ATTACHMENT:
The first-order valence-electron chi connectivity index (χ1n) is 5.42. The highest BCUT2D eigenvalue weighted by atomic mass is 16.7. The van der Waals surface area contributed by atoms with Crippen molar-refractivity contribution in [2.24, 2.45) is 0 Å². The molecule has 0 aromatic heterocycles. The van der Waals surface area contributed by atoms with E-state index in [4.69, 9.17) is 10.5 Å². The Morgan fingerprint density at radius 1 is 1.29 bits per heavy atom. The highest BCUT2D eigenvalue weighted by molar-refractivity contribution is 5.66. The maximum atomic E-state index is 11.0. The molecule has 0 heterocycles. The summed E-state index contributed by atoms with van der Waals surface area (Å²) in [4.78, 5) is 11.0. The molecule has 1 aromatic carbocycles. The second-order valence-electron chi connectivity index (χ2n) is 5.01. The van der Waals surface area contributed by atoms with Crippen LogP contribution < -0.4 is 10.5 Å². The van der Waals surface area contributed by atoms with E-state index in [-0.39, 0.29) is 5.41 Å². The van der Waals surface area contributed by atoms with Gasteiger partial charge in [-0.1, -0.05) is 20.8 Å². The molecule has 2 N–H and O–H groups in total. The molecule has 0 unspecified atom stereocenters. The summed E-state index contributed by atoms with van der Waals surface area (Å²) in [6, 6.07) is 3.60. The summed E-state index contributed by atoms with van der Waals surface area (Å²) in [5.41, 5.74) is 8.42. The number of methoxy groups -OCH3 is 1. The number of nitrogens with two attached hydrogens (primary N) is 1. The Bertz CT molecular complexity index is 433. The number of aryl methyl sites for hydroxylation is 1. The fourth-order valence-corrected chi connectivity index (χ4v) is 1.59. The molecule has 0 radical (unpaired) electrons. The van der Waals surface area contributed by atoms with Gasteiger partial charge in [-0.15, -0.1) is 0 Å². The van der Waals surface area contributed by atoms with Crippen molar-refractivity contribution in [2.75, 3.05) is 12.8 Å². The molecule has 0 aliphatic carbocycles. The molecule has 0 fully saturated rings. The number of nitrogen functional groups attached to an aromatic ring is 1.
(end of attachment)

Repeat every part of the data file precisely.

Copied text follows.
The first-order valence-electron chi connectivity index (χ1n) is 5.42. The highest BCUT2D eigenvalue weighted by atomic mass is 16.7. The van der Waals surface area contributed by atoms with Crippen molar-refractivity contribution in [2.24, 2.45) is 0 Å². The molecule has 0 aromatic heterocycles. The van der Waals surface area contributed by atoms with E-state index in [4.69, 9.17) is 10.5 Å². The Morgan fingerprint density at radius 1 is 1.29 bits per heavy atom. The highest BCUT2D eigenvalue weighted by molar-refractivity contribution is 5.66. The maximum atomic E-state index is 11.0. The molecule has 0 heterocycles. The summed E-state index contributed by atoms with van der Waals surface area (Å²) in [4.78, 5) is 11.0. The molecule has 1 aromatic carbocycles. The second-order valence-electron chi connectivity index (χ2n) is 5.01. The van der Waals surface area contributed by atoms with Crippen LogP contribution < -0.4 is 10.5 Å². The van der Waals surface area contributed by atoms with E-state index in [-0.39, 0.29) is 5.41 Å². The van der Waals surface area contributed by atoms with Gasteiger partial charge in [-0.1, -0.05) is 20.8 Å². The molecule has 2 N–H and O–H groups in total. The molecule has 0 unspecified atom stereocenters. The summed E-state index contributed by atoms with van der Waals surface area (Å²) in [6, 6.07) is 3.60. The summed E-state index contributed by atoms with van der Waals surface area (Å²) in [5.41, 5.74) is 8.42. The number of methoxy groups -OCH3 is 1. The number of nitrogens with two attached hydrogens (primary N) is 1. The Bertz CT molecular complexity index is 433. The number of aryl methyl sites for hydroxylation is 1. The fourth-order valence-corrected chi connectivity index (χ4v) is 1.59. The molecule has 0 radical (unpaired) electrons. The van der Waals surface area contributed by atoms with Gasteiger partial charge in [-0.15, -0.1) is 0 Å². The van der Waals surface area contributed by atoms with Crippen molar-refractivity contribution in [2.75, 3.05) is 12.8 Å². The molecule has 0 aliphatic carbocycles. The molecule has 0 fully saturated rings. The number of nitrogen functional groups attached to an aromatic ring is 1.